• You can assert that the people of the world no longer need her babysitting services.  In which case, she tries to kill you in order to preserve the peace she wants for the rest of the world. You fight back, defeat her, and she remains in her lair as it blows up. Her sister appears to her and tells her that the people will be all right, that they are more able to take care of themselves than she gives them credit for. The world enters a new era of true freedom. Fin.

You get to pick which ending you get, and this is what makes this game interesting. The first time I played it, I chose the first ending, which leaves the world in certain, controlled peace. I then reloaded and chose the second ending, which leaves the world in uncertain, uncontrolled freedom. As in many games, there is a “good” ending and a “bad” ending. It is made clear by the developers which one is “good”, in terms of the story structure, the overall game structure, and how it’s all presented: choosing to fight the goddess leads to the big final boss fight, which leads to a satisfying ending cutscene (more satisfying than the alternative, at least), and end credits with a theme song.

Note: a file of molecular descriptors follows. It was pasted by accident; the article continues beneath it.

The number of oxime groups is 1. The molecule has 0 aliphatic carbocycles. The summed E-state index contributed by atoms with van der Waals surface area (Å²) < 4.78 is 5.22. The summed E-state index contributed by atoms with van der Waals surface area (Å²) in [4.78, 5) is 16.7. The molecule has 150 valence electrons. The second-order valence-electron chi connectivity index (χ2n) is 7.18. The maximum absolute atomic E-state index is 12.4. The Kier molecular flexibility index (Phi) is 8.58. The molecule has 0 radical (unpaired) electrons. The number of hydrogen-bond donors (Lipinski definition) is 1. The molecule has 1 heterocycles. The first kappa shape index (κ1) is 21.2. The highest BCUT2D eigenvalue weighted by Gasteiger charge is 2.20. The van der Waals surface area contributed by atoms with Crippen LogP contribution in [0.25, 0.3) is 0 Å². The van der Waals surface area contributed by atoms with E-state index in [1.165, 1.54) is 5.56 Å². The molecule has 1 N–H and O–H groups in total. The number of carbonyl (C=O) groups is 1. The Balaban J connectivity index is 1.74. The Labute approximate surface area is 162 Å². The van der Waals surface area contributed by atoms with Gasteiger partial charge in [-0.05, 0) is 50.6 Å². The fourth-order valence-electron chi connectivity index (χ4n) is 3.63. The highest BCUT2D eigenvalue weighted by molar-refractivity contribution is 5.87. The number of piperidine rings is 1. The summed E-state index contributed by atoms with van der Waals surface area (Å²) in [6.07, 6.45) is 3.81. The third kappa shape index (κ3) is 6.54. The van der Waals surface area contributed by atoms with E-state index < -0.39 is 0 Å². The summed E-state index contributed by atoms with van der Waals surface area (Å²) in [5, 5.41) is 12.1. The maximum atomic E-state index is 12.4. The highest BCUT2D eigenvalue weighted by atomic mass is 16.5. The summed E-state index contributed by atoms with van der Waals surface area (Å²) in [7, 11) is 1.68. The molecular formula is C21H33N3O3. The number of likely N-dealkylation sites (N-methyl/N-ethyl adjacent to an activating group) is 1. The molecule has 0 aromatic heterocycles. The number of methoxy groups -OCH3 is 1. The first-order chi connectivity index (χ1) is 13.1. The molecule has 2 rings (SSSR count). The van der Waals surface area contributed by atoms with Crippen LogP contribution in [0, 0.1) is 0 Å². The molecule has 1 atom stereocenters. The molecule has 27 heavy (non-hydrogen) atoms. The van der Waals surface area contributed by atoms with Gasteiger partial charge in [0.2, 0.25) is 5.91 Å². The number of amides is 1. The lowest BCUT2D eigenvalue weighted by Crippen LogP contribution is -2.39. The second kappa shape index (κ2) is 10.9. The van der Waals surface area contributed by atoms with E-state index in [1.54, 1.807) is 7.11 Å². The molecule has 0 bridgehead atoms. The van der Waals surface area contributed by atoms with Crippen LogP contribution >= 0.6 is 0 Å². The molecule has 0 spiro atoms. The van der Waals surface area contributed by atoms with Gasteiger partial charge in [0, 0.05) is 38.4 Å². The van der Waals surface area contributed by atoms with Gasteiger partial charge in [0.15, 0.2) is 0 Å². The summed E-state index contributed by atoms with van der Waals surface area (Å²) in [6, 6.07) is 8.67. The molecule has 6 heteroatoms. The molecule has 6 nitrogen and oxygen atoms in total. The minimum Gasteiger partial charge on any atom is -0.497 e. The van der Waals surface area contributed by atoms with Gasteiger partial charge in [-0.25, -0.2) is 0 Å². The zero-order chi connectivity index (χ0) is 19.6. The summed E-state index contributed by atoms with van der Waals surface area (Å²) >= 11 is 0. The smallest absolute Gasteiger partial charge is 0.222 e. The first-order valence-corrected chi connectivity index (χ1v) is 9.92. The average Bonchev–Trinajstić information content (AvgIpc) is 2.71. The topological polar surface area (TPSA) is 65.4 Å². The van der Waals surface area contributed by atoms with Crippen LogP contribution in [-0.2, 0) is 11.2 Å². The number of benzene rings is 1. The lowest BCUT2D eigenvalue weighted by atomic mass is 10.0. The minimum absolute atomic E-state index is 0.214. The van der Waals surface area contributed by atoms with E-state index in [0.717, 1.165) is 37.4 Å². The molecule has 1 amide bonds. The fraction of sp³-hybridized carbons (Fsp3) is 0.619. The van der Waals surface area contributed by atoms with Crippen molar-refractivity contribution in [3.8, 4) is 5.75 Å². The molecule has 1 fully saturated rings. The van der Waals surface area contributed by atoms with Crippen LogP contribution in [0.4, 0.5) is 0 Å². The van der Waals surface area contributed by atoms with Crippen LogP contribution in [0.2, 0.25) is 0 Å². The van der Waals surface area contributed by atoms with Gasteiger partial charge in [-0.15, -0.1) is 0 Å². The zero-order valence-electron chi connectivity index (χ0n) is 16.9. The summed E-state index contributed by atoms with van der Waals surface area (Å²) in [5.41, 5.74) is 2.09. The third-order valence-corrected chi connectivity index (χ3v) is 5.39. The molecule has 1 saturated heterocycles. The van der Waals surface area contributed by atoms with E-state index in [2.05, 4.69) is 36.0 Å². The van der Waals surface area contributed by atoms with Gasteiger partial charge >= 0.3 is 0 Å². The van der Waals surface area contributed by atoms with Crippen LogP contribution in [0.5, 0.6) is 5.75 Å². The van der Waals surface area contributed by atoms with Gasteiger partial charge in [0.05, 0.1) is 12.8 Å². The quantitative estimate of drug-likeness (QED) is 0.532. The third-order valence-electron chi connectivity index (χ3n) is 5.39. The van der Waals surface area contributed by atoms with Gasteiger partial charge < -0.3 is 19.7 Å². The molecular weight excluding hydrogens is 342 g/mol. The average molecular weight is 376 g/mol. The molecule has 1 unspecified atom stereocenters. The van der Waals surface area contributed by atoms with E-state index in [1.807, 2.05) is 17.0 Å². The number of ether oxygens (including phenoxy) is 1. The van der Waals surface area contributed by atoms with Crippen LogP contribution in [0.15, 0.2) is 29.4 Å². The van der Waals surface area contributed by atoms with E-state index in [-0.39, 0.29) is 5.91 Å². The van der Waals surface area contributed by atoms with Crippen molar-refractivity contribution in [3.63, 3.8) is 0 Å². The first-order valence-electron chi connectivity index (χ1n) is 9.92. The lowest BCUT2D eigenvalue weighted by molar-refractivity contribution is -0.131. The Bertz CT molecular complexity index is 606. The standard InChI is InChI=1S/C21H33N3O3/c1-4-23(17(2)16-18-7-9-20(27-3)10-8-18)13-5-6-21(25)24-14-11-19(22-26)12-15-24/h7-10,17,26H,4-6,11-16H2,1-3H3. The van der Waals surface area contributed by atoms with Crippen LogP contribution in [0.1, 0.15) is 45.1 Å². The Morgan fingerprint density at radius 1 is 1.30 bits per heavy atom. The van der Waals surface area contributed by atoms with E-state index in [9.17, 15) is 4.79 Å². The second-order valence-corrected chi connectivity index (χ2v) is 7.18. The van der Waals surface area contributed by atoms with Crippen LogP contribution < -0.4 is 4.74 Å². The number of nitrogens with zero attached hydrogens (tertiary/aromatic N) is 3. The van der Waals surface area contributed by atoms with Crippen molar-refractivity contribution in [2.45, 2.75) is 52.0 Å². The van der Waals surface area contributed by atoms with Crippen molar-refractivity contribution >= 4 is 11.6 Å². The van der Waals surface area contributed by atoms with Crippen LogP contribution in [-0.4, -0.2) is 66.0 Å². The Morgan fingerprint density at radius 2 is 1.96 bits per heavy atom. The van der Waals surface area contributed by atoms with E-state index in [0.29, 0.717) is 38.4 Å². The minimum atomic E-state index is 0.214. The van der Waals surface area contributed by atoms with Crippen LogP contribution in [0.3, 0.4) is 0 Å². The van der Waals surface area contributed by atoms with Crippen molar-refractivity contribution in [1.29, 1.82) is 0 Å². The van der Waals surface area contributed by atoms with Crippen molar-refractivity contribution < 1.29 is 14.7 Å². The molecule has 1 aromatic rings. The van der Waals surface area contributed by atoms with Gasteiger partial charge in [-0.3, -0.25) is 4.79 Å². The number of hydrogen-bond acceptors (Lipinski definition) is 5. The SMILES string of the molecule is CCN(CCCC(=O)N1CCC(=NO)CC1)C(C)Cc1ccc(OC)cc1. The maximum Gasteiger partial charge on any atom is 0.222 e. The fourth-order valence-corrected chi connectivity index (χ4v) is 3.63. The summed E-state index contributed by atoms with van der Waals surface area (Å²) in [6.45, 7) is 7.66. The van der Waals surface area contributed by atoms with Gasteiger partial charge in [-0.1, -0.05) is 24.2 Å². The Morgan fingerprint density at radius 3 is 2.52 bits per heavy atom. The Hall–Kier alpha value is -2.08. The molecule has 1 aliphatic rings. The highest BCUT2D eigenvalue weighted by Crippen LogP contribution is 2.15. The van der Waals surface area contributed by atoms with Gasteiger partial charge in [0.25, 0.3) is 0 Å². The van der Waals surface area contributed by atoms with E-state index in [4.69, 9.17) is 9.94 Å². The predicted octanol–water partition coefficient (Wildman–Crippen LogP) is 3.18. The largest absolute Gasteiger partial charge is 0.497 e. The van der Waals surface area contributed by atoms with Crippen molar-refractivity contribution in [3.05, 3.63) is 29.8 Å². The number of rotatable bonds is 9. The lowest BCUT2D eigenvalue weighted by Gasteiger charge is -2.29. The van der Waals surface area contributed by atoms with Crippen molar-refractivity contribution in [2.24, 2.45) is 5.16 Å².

But what if both endings had received an equal treatment? The game sets you up for a great choice. The goddess actually begs you to choose the peaceful option. If you chose this one and saw a slightly more satisfying resolution, for example of life continuing peacefully in the rest of the world, and then closing credits… would this not make the “bad” ending simply one of two alternatives?